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The security company whose guard was caught on camera early on Saturday throwing punches and appearing to kick the man, understood to be a Mongrel Mob member or associate, said the staff member's actions were unacceptable and he would be disciplined.
However, SPS Security owner Danny Taimalie said the guard had allegedly seen two of his workmates knocked unconscious earlier by the man the guard later punched repeatedly and kicked.
"He is no thug. He is just a hard-working man trying to provide a good life for his family and now it could be in jeopardy.''
The fracas allegedly stemmed from conflict between the Black Power and Mongrel Mob gangs, whose members and associates were drinking in the Octagon on Friday night.
Black Power members and associates were in the outdoor area of Mac's Brewbar, when a Mongrel Mob group was refused entry, words were exchanged and a fight broke out about 1am in Stuart St outside the bar.
Footage of the incident, captured by the Otago Daily Times, shows several people fighting on the road and one man pinning another to the ground.
A SPS security guard wearing a hi-viz vest joins the fray and punches a man in the side of the head, continuing to throw punches along with another man, the footage shows.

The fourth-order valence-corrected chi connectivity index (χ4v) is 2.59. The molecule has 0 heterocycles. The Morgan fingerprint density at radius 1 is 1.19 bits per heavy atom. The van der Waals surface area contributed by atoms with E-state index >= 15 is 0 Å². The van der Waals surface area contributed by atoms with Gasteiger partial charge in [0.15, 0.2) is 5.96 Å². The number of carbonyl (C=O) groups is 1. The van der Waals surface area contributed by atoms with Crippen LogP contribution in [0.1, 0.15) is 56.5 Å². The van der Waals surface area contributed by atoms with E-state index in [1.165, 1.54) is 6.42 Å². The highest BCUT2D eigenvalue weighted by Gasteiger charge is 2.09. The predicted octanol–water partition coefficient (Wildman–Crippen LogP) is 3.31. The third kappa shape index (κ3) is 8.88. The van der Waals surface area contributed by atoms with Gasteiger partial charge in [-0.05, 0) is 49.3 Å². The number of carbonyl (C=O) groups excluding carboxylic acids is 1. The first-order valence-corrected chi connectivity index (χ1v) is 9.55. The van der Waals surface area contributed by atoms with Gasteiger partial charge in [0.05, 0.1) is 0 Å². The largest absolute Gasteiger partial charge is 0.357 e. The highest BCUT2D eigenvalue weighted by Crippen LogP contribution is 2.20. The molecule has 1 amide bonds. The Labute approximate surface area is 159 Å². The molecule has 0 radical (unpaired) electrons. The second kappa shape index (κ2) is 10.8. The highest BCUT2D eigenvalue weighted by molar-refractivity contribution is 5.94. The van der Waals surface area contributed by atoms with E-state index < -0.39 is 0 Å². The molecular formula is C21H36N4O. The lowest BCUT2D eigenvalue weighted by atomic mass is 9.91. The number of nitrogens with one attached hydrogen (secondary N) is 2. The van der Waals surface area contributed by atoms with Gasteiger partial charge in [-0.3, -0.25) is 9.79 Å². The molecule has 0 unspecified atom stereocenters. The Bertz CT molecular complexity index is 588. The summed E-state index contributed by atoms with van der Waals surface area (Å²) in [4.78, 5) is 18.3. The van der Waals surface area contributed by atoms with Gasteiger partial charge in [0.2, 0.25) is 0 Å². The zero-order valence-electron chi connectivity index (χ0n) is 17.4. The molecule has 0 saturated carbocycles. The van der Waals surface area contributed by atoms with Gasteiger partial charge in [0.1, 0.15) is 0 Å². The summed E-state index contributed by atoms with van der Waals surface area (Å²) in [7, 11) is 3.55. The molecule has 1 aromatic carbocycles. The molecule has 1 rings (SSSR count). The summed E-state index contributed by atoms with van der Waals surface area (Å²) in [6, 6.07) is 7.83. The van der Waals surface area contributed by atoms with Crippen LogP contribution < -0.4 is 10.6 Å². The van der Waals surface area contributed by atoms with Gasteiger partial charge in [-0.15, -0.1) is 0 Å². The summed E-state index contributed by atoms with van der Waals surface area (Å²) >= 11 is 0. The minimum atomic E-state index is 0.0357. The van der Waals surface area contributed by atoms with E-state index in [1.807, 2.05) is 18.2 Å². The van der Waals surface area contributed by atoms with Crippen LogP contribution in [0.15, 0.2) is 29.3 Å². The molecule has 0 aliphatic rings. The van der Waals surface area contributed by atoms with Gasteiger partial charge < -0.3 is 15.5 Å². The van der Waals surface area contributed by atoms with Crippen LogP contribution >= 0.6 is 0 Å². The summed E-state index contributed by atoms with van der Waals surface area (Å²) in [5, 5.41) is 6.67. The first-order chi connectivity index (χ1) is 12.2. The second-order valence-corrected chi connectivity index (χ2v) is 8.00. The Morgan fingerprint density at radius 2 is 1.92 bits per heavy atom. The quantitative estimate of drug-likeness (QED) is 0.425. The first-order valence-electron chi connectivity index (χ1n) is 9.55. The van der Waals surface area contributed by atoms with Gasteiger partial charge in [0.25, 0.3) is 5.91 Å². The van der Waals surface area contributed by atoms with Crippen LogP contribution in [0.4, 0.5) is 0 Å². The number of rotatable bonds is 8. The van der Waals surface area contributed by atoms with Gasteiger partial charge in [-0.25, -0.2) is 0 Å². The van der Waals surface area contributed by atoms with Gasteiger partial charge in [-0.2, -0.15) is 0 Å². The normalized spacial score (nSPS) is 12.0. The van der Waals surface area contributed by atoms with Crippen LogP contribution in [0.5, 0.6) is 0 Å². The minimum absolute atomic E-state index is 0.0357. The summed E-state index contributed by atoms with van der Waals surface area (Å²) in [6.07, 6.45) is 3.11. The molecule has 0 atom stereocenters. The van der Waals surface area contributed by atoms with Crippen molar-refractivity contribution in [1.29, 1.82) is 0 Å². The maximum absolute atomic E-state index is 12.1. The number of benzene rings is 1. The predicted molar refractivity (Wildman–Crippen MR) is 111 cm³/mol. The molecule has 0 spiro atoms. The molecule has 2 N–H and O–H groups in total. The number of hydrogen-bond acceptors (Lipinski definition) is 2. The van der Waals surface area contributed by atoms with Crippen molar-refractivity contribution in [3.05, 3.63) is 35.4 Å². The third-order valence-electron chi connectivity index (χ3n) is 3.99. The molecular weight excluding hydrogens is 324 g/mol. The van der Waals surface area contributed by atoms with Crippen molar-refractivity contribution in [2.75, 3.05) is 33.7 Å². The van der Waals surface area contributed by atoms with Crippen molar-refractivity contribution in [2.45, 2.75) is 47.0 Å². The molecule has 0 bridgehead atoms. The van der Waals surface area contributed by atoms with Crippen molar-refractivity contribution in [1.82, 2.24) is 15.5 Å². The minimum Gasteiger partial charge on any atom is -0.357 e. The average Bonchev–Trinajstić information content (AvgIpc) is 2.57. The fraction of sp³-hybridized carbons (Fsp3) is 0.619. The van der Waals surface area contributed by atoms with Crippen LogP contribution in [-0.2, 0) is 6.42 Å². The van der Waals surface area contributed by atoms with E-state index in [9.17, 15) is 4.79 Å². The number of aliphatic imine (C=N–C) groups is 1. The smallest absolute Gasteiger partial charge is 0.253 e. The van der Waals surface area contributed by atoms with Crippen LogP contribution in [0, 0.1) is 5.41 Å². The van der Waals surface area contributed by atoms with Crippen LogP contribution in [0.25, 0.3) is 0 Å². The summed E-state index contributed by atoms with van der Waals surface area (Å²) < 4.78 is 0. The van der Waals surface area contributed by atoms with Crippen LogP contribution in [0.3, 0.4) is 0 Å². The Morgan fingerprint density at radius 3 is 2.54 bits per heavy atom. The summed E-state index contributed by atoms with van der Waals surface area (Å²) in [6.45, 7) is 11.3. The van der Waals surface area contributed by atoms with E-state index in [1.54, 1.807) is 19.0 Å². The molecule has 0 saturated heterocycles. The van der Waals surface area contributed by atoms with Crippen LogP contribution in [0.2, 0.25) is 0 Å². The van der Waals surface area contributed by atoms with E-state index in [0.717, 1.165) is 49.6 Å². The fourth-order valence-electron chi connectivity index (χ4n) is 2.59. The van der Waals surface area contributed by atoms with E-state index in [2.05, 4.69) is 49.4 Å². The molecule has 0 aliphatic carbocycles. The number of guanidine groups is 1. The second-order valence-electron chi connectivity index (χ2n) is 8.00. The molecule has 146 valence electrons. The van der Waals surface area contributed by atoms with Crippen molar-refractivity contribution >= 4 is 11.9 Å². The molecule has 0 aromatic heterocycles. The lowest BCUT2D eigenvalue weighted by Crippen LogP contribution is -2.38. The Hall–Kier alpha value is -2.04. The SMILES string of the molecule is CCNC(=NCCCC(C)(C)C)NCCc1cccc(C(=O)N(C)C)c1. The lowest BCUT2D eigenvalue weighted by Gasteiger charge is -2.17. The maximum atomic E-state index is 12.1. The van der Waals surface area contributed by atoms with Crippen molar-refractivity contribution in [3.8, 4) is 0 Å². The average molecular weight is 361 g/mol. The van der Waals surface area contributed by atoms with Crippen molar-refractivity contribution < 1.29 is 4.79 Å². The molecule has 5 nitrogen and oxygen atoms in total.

The victim falls to the ground, where the guard continues his attack. He then appears to deliver one final kick - a reveller also kicks the man before the man on the ground hauls himself up and runs off.
Police arrived in a van shortly after and swarmed the scene, by which time the group had become more subdued. Police eventually arrested five people.
It is understood several Tribesmen Motorcycle Club members or associates were in the nearby Countdown car park preparing to come to the Octagon before police arrived there in force.
A police spokeswoman said a 33-year-old man was scheduled to appear in the Dunedin District Court tomorrow charged with possession of methamphetamine and possession of an offensive weapon.
A 62-year-old man is also set to appear tomorrow, also charged with methamphetamine possession, the spokeswoman said.
The remaining three people received written warnings.
Mr Taimalie said two of his staff members were knocked unconscious by the man who was later captured on video footage being attacked by the guard, but was quick to say the guard's actions were unacceptable.
"That doesn't excuse his actions.
'He overstepped the mark.''
He said he had spoken to the guard, a father who worked two jobs, and disciplinary action would be forthcoming, though the guard's "aggressive'' conduct was a result of seeing his two colleagues knocked down earlier.
"Those two guys have families - they're fathers.
"But I'm not trying to justify it - the force used was overly aggressive.''
The use of force by security should be the bare minimum needed to protect the guards or others, he said.
Mr Taimalie said the Octagon could contain thousands of people on a busy night and things could rapidly become volatile for security guards, who were regularly subject to abuse.
"It's ruthless, it's dangerous ... They get spat at, abused, called racist names.''
Many problem revellers they encountered had pre-loaded on alcohol as well as taken drugs before coming to the Octagon, he said.